A workshop is a great learning process to present your idea to the group of participants by actively engaging them into discussions, exercises, and provide the possibility to practice by applying the concept.
Workshops can be local or remote. While the local one will let you communicate directly with the participants, the remote is more scalable and location independent and less stress, as you don’t need to stand in front of a bunch of people. In this article, I will share my experience of do’s and don’ts preparing a remote workshop for your teammates on a technical topic.
Deciding to do a workshop or not probably you will run into the same questions everyone has; self-doubt and uncertainty if you are qualified enough to explain your concept. But remember, you don’t need to be an expert on the topic, you need to know a little bit more than your public and of course, some preparation in advance.
Before the workshop, I always feel stressed and shitting my pants, but the experience is rewarding and worth it. My two cents on the hesitation: feel fear and do it anyway.
The best way to test your knowledge on the topic is to try to explain and teach others. By doing so, you will:
- Learn about the topic
- Get a reputation
- Train your communication skills
- Learn how to present idea
- The rewarding feeling for teaching others
These are excellent selling points for me.
Don’t have an idea you want to present and teach others? Think of the last new topic you learned about or get excited, or maybe there is something you would like to learn? If nothing pops up to your mind, you can always ask your teammates, what would they want to learn.
Research the topic. For example, if it’s some framework or library, the official documentation is a good start. Do some tutorials online, read blog posts, and write notes of things you would like to present from the topic.
Write a plan of subtopics. It will guide you during the process and help you stay on course. Start with the overview:
- Write the title first (i.e., How to debug JS)
- Think of the headings (i.e., Introduction, Five ways to debug JS, Conclusion)
- Figure out sub-headings by asking questions what, why, how of each line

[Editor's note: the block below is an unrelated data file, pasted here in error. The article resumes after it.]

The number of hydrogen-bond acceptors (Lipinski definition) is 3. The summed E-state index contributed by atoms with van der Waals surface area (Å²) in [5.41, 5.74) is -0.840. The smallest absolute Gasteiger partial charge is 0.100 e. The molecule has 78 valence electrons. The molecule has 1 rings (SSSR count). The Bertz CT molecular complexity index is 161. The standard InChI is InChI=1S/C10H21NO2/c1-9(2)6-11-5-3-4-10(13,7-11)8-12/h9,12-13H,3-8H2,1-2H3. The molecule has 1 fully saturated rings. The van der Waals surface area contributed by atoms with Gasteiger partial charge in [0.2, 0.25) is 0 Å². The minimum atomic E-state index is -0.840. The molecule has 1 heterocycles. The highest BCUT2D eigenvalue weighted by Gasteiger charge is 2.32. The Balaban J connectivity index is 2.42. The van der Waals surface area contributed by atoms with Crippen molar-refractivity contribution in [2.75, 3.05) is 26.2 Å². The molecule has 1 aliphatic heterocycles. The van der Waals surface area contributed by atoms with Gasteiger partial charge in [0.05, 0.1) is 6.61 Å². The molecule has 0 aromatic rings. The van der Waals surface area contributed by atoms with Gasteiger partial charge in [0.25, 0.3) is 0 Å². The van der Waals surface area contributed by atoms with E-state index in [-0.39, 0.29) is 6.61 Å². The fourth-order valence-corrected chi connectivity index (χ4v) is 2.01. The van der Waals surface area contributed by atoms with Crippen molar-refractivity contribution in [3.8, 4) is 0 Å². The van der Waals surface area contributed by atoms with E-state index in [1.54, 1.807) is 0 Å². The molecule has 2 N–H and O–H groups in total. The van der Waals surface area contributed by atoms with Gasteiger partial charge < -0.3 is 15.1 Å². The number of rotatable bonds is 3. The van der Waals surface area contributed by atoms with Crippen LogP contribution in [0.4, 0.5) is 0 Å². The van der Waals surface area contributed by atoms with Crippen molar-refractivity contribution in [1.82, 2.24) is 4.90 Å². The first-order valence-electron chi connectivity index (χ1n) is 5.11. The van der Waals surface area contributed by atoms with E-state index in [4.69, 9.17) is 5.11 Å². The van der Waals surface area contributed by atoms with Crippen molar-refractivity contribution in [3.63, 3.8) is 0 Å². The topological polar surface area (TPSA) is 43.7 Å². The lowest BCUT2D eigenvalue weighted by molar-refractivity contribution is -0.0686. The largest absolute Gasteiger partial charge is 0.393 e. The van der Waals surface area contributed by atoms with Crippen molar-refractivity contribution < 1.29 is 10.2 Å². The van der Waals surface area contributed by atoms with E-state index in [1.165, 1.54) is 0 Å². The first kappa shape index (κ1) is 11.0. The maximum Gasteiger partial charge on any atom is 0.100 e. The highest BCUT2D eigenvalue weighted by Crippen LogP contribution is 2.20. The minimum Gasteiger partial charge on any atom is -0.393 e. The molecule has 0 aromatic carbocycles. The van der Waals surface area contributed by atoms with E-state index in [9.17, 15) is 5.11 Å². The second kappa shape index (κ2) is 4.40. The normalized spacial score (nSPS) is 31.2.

After that, you should have a pretty decent plan to follow.
I have tried only a couple of media tools, and that’s what I am thinking of them:
- For casting and sharing the screen: Google Meet (company acc.), Google Hangouts (personal acc.), and Zoom. While the first ones were straightforward to set up, the Zoom has an advantage of recording possibility. If you still prefer Google infrastructure for sharing the screen, you can use QuickTime Player or 3rd party tool to record it.
- For the presentation: Keynote (Mac) and Google Slides (from Google Drive). Liked better the latter one, because it saves the slides in the cloud, available cross-platform and has a user-friendly UI.
Make the slides simple. Here’s the checklist:
- Write short titles
- Add images; some people prefer learning visually better
- Make use of bullet points and add only a few per slide
- Make animations; fade in bullet points or pictures one by one while explaining
- Do not read text from slides; they should be only a reference for what you want to tell
- Add presenter note for the situation where you get stuck. But add only short references so you can think and remember what you wanted to say. If you add too much text, you will end up reading it all.
Add examples of how your explained concept can be applied. I recommend using samples from your daily work or your product codebase. Participants will be familiar with the content of examples and be interested to see how the suggestions may improve day-to-day work.
To sink in the new information, allow the participants to apply it. Prepare an environment with assignments or activities. Preferably do it with the application your team is working daily.
I did a lot of mistakes during the presentations and learned them the hard way. Here are a few takeaways to avoid for your next workshop:
Avoid lectures at any cost. After 45 minutes of my presentation, everyone was clapping, but not for the presented content, more for it finished. The material was too dry, examples were difficult, there was no opportunity for participants to try it, and I was speaking the whole time. Disaster.
Try to engage the public in conversation and discussion. Ask questions do they find it useful, do they understand the concept, what they think of it. Time to time ask if they still follow you and maybe they have questions or something to add.
Listening to monotonous voice will hypnotize your audience, and they will lose focus. If you struggle to show your emotions through speech as I do, think of the topic and how are you excited about sharing it with others.
Adding a little bit fun into your presentation will set a good mood, help to break the ice with the audience. Add funny pictures or fun facts to loosen up the audience. It will make your presentation enjoyable and memorable.
To sum up, doing a workshop is an enriching experience. You will improve your public speaking skills, mind flow, how to explain a difficult topic in an easy to understand way.
If you never did it, hope this article will be a good starting point and I want to encourage you to try and do it. Afterward, gather feedback and do it better next time.
Do have your do’s and don’ts for leading a workshop?